How One Website Aided Trump's Attempt to Destroy Democracy

According to contemporaneous Justice Department notes collected at the conclusion of Donald Trump's presidency, the then-president chastised his top federal law enforcement officials for failing to back up his election-fraud claims. When they refused to join him in his anti-democratic campaign, Trump resorted to accusing his top DOJ officials of not being as active on social media as he was. He was chastising them for not reading enough of The Gateway Pundit, for starters.

According to previously disclosed DOJ papers, then-President Trump told acting Attorney General Jeffrey Rosen and Principal Associate Deputy Attorney General Richard Donoghue during a Dec. 27 phone discussion, “You guys may not be checking the internet the way I do.” Trump and Republicans consumed and regurgitated a lot of garbage information and insane conspiracy theories from "the internet" during their months-long and at times deadly, blitz to overturn President Joe Biden's decisive victory in the 2020 election.

And one of the websites Trump was mentioning was the ultra-right-wing and frequently incorrect Gateway Pundit; following the 2020 election, the president was known to brandish printed copies of the website around the West Wing. The Gateway Pundit's minor role in Trump's attempt to weaponize the Department of Justice against the American electoral process demonstrates how easily a discredited far-right media outlet gained access to the decision-making of the world's most powerful person. It also demonstrates how one website—founded by a man who has been nicknamed the "dumbest man on the internet"—managed to contribute to the efforts that drove the country to the verge of democratic disintegration.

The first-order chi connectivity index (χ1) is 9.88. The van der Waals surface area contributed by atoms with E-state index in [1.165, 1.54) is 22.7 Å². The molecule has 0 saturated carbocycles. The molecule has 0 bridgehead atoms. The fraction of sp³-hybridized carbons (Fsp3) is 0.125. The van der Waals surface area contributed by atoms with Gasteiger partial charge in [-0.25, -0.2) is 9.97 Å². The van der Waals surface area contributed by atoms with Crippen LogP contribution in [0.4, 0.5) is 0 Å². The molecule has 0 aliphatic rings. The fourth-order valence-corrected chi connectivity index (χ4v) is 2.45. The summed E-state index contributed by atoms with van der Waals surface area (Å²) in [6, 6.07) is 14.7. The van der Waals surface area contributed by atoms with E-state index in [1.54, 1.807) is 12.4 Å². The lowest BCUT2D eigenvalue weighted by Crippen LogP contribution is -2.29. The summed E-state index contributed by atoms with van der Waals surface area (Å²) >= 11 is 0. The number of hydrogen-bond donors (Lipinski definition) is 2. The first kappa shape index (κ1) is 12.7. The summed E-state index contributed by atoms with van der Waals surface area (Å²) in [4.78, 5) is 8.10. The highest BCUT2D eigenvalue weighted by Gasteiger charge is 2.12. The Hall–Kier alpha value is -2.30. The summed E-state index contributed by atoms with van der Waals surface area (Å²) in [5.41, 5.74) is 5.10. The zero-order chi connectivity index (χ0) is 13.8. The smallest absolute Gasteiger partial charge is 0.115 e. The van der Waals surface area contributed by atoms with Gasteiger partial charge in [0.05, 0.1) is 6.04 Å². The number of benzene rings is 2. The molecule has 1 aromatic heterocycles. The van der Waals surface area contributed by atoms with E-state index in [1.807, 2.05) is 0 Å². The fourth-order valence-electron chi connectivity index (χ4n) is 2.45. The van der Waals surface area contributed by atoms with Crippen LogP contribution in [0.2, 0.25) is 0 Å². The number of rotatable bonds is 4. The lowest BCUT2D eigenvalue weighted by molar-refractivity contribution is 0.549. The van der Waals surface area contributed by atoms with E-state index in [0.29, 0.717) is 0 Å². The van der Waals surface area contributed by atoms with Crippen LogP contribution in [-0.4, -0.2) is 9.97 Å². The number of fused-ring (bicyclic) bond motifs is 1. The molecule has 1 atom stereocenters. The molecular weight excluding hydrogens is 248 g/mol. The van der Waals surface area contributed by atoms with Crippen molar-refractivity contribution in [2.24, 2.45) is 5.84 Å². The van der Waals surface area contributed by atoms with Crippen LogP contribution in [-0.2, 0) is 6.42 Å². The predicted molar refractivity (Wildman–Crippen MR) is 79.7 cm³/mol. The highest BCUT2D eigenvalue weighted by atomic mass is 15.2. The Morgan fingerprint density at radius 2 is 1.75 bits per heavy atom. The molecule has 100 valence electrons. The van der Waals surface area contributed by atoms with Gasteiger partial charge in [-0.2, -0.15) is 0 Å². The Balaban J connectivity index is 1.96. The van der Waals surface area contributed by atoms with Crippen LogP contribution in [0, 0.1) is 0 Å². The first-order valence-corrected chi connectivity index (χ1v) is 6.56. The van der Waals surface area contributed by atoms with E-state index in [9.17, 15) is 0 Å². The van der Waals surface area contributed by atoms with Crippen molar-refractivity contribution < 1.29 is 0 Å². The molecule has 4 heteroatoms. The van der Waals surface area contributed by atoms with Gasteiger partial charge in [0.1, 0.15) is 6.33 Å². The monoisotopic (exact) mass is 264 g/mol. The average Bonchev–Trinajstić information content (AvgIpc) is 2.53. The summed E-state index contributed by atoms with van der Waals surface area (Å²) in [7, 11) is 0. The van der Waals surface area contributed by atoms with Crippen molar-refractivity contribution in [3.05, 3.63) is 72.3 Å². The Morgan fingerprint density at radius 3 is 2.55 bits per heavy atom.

During the last weeks of Trump's presidency, administration officials observed Trump carrying printed-out copies of Gateway Pundit articles in the White House, often in the Oval Office, according to a former senior Trump White House employee and another person with firsthand knowledge of the subject. The former senior official recounted one incident when Trump handed them a document printed from the website alleging irrationally huge pro-Biden fraud and instructed them to dig out more and take action. The ex-official told The Daily Beast, "I didn't really do anything about it." “I believe I tossed it away.” “Perhaps I recycled it.”

During the last months of Trump's presidency, high-ranking officials were accustomed to receiving questionable documents, some of which were directly briefed to Trump himself, which they promptly disregarded or ignored. For example, Trump's buddy and MyPillow CEO Mike Lindell met with the outgoing president in the Oval Office in January to show him six pages of bogus conspiracy theories about China and other foreign powers manipulating the election in favor of Biden.

Lindell told The Daily Beast at the time that he tried to share the materials with other top White House officials, but they immediately disregarded the hypotheses and banned him from meeting Trump again that day. However, Lindell said that during a brief conversation with Trump in the Oval Office, he warned the president that these papers were “all over the internet.”

Other members of Trump's inner circle, on the other hand, were more willing to use government resources to investigate strange, internet-based conspiracy theories that had entered Trump's consciousness.